Elizabeth Poole-Di Salvo, M.D.
Dr. Poole-Di Salvo is an Assistant Professor of Pediatrics in the Child Development Program in the Division of General Academic Pediatrics at Weill Cornell Medical College and Assistant Attending Pediatrician at NewYork-Presbyterian Phyllis and David Komansky Center for Children's Health/Weill Cornell Medical Center. She is board certified in Pediatrics and board eligible in Developmental and Behavioral Pediatrics. Dr. Poole-Di Salvo's area of expertise is in the evaluation and treatment of children with developmental disabilities.
Dr. Poole-Di Salvo completed her undergraduate studies at Cornell University, where she graduated with honors, receiving a Bachelor of Science degree in Biology with a concentration in Neurobiology and Behavior. She earned her medical degree from the State University of New York (SUNY) at Buffalo School of Medicine and Biomedical Sciences, where she received a Dean's Letter of Commendation. Dr. Poole-Di Salvo completed her pediatric residency training and a research fellowship at New York University (NYU) School of Medicine. She continued her training with a fellowship in Developmental and Behavioral Pediatrics at the Children's Evaluation and Rehabilitation Center (CERC) at the Albert Einstein College of Medicine/Rose F. Kennedy University Center for Excellence in Developmental Disabilities Education, Research and Service in Bronx, NY. While she was a Developmental and Behavioral Pediatric Fellow, Dr. Poole-Di Salvo received a merit scholarship to pursue coursework that led to a Master's Degree in Public Health from the Albert Einstein College of Medicine.
Dr. Poole-Di Salvo has conducted research investigating the associations between exposure to environmental tobacco smoke and child emotional and behavioral problems, and is interested in understanding how various environmental and social exposures affect child behavior, development, and mental health.
Insurance Plans Accepted
The following represents most of the managed care plans accepted by this physician. If your insurance carrier does not appear here please feel free to contact this physician or this physician's practice as they may have individual contracts not included on this site.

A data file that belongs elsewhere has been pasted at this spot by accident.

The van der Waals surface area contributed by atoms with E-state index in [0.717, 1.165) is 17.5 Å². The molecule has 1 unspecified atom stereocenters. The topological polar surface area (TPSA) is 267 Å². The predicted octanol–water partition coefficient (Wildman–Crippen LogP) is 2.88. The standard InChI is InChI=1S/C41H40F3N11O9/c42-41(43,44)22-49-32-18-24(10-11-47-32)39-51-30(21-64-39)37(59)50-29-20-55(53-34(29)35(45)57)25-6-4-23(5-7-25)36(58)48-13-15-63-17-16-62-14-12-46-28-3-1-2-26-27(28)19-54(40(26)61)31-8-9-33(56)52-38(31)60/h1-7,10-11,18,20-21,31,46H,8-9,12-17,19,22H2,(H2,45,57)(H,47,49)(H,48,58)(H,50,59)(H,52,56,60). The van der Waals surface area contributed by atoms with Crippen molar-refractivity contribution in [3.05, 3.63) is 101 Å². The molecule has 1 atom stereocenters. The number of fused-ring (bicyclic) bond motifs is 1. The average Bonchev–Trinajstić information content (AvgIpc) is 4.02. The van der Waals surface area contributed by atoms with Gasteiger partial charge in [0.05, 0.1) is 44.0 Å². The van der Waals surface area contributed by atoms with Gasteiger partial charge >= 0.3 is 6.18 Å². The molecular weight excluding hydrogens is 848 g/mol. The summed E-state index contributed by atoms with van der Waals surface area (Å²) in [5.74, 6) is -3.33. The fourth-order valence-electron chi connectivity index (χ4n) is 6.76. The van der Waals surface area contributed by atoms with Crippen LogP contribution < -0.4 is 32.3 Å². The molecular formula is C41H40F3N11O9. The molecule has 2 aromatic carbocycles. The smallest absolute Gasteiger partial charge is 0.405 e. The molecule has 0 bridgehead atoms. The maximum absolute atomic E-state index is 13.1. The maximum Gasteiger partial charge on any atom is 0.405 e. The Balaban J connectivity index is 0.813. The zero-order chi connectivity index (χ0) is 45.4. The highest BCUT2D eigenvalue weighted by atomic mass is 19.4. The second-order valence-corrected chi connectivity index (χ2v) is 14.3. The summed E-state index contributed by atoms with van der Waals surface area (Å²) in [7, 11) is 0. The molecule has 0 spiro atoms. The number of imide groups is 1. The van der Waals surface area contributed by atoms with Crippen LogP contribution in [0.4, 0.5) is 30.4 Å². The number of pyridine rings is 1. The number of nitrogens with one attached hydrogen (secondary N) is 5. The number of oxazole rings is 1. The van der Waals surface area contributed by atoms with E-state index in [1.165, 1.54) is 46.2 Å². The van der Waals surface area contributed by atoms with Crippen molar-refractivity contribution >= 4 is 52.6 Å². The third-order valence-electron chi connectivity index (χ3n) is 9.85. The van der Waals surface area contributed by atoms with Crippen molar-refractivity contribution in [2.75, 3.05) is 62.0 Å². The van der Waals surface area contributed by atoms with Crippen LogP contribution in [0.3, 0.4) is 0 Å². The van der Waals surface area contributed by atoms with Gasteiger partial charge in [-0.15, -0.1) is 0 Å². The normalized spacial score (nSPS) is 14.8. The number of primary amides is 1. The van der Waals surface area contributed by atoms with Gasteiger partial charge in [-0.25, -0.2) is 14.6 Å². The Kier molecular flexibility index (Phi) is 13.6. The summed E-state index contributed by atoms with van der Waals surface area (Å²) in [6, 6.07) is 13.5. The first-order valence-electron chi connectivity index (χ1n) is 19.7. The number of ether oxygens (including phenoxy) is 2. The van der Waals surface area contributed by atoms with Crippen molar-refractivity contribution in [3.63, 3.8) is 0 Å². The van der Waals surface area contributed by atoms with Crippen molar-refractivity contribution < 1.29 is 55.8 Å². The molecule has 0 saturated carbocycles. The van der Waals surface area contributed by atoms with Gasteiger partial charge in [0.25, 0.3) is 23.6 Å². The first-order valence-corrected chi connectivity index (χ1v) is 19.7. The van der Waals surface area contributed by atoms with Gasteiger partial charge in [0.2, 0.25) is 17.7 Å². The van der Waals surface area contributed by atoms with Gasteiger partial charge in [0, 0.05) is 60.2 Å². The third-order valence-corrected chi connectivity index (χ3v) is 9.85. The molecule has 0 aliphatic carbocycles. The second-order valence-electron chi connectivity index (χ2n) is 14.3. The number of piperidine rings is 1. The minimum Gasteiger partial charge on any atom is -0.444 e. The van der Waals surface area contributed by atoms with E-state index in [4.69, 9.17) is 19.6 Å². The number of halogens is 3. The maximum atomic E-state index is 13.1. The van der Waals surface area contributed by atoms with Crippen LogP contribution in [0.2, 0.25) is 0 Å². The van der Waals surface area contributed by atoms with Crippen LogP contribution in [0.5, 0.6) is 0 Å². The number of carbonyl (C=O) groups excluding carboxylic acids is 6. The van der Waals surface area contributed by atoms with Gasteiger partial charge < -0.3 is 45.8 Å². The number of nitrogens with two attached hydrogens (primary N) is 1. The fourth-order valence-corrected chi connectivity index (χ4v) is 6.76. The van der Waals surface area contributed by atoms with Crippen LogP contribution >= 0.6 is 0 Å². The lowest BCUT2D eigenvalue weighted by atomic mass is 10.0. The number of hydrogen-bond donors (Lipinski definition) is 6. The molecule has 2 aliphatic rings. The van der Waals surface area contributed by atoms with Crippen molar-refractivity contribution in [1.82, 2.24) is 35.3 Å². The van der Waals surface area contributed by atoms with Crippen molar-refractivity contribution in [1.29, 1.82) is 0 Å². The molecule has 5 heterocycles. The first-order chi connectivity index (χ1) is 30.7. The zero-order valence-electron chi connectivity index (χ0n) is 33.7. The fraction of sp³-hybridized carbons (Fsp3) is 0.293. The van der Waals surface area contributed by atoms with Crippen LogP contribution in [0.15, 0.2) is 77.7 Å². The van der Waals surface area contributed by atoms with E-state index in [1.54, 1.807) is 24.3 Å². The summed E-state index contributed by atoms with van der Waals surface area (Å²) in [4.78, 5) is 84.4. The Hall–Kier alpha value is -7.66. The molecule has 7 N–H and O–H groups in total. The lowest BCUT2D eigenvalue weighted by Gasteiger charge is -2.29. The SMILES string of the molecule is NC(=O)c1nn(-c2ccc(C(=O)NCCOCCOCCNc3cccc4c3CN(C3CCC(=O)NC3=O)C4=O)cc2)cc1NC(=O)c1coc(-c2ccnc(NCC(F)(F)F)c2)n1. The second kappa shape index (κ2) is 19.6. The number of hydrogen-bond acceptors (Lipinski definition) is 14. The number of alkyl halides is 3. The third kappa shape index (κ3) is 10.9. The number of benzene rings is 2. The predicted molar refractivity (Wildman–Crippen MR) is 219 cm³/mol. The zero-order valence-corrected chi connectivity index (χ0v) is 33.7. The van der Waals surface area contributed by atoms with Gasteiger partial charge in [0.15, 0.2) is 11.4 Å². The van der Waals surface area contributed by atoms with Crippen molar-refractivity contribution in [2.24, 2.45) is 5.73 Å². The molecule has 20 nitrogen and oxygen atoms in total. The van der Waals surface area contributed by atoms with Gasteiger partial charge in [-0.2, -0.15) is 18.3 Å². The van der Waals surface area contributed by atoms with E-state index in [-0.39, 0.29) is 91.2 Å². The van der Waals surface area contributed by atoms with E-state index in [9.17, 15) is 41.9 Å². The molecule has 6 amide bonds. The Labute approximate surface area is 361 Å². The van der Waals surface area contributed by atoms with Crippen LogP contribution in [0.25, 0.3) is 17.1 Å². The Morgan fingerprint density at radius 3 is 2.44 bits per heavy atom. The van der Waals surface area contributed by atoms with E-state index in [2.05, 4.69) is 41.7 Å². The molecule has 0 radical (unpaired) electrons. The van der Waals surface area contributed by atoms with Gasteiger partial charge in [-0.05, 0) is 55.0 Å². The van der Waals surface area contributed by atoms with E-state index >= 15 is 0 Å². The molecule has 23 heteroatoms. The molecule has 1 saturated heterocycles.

- Aetna - Weill Cornell [POS]
- Affinity Health Plan
- Fidelis Care
- Health First
- Health Plus - Amerigroup
- Rockefeller University - CoreSource
- Poole-Di Salvo E; Liu Y; Brenner S; Weitzman M. Adult Household Smoking is Associated with Increased Child Emotional and Behavioral Problems. J Devel Behav Pediatr. 2010; 31(2):107-115.
- Poole-Di Salvo, Elizabeth. Review of, "Combined Set: No Fears, No Tears & No Fears, No Tears-13 Years Later, 2-Volume Set (DVD)." J Devel Behav Pediatr. 2012; 33(3):235.
- Poole-Di Salvo, Elizabeth A. Response to, "Late Talking and the Risk for Psychosocial Problems During Childhood and Adolescence."[eLetter], Pediatrics (August 3, 2011), http://pediatrics.aappublications.org/content/128/2/e324#responses
- Poole-Di Salvo E and Weitzman M. (2010). Intrauterine and Postnatal Exposure to Tobacco and to Secondhand Smoke and Child Cognitive and Behavioral Development. In Nass R and Frank Y (Eds.) Cognitive and Behavioral Abnormalities of Pediatric Diseases. New York: Oxford University Press.
Honors and Awards
- 2010-2012, Merit scholarship, covering course of study in the Master of Public Health Program at Albert Einstein College of Medicine, National Institutes of Health
- 2009-2012, Fellowship, Leadership Education in Behavioral Pediatrics, Maternal and Child Health Training Program, HRSA
- 2007, International Health Travel Grant, American Academy of Pediatrics
- 2003, Dean's Letter of Commendation, SUNY Buffalo School of Medicine
- 2000, Golden Key National Honors Society, Cornell University Chapter
- 2000, Ho Nun De Kah Honors Society, Cornell University Chapter
- Child Development
- Learning Disabilities
- Language Delay
- Autism Spectrum Disorder
- ADHD (Attention Deficit Hyperactivity Disorder)
Contact and Practices
- B.S., Columbia University, New York, NY, 2000
- M.D., State University of New York at Buffalo, School of Medicine and Biomedical Sciences, 2004